「ST」は紙名を新たに「Alpha」として2018年6月29日より新創刊しました。 Alpha以降の英文記事はこちら
「ST」は紙名を新たに「Alpha」として2018年6月29日より新創刊しました。 Alpha以降の英文記事はこちら


Streaming services

By Patrick St. Michel


A couple years ago, I visited New York City for a week to see friends. I hadn't been back to the United States for quite some time, but for the most part everything appeared normal enough. Well, except for the way people listened to music. Everyone used Spotify, a music streaming service that seemingly had access to every song imaginable from a PC or smartphone.

This summer, music streaming services finally arrived in Japan in full force. Over the last few years, a few Japanese music labels tried to launch similar products, but they felt like weak Spotify imitations, featuring a small selection of songs. Yet recent months have seen the launch of Apple Music, Line Music and Awa (owned by Avex), which have improved on the Spotify experience in many ways.

And that's not the end of streaming entertainment options in Japan, as the immensely popular movie and TV streaming site Netflix debuted here earlier this month, joining Hulu in offering both foreign and domestic works to anyone with an Internet connection.

I genuinely thought streaming services would never arrive in Japan. When I arrived here in 2009, I was surprised how CDs remained the dominant format of music consumption. In the U.S., CDs reached their peak in 1999. Many Western media outlets had noticed Japan's ongoing infatuation with discs, noting how idol groups such as AKB48 or Morning Musume include tickets to special handshake events with physical copies of new singles.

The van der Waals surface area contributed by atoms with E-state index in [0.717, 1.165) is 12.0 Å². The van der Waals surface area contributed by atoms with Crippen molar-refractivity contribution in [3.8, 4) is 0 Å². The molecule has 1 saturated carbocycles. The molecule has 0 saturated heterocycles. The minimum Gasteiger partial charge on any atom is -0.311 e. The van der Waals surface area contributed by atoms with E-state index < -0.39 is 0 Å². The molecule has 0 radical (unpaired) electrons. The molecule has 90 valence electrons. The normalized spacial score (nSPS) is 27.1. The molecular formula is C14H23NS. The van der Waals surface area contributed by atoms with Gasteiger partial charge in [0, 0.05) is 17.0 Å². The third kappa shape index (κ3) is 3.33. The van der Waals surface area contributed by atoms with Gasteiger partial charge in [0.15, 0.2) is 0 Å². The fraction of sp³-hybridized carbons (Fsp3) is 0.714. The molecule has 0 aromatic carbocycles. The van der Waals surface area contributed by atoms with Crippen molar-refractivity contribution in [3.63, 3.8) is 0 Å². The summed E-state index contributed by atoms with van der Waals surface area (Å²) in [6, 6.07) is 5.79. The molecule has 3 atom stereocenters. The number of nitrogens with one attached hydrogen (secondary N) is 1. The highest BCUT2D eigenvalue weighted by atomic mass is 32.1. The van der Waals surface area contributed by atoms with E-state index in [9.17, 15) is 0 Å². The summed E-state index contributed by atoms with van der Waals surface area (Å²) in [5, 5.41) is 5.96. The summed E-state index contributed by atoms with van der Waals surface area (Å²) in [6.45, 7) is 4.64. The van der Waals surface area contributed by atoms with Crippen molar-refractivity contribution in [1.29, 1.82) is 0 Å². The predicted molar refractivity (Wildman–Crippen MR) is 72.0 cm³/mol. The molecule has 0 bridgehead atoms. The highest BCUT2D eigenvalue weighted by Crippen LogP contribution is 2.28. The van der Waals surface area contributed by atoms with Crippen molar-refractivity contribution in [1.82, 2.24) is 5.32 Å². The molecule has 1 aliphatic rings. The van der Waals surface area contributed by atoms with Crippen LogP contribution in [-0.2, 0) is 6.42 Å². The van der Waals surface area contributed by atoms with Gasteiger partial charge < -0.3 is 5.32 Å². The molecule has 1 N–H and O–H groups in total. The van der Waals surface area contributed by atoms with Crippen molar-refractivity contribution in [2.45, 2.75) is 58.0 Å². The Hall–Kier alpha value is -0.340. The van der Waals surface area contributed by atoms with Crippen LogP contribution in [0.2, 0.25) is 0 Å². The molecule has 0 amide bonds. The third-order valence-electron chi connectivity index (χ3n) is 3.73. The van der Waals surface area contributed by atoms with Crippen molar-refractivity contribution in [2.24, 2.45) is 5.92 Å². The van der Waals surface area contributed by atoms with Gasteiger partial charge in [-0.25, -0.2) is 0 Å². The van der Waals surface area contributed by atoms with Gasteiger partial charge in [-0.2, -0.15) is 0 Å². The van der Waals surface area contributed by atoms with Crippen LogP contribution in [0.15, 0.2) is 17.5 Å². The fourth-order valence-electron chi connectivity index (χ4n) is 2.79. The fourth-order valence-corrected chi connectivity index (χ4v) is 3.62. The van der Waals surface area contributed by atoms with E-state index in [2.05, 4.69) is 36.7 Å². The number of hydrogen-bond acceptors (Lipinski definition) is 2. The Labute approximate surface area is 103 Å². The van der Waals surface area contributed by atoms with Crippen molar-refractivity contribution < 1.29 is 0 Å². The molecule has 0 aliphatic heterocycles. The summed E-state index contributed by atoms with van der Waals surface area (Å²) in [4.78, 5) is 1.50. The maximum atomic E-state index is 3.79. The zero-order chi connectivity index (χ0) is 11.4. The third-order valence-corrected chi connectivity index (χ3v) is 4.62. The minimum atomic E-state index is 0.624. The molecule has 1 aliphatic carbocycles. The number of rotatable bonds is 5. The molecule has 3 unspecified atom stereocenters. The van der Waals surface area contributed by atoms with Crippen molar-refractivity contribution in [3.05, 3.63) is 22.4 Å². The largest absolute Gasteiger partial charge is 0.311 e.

I figured that if enough people were willing to shell out yen3,000 for albums, Japanese labels (and entertainment studios) would never embrace streaming services, where profits on their side are significantly less. Yet music sales have been declining every year since I first arrived, with more and more music fans moving away from physical purchases. When someone can hear their favorite song on YouTube, why pay so much money for a CD?

The new crop of streaming services in Japan cost way less — about yen1,000 a month for access to thousands upon thousands of songs (the first three months for Apple and Line services, though, are free). Despite the access, a lot of artists cannot be found on these platforms yet — especially popular Japanese artists from the '70s and '80s. But even so, the libraries available are massive — in a month, I've already heard great music I otherwise might have missed, and helped share songs I liked with friends.

It's an exciting development, and I'm thrilled to finally be on the same digital playing field as my U.S. friends. Even if having all this music available at once leaves me overwhelmed when I fire up my computer every day.



The Japan Times ST: September 11, 2015

The Japan Times ST 読者アンケート




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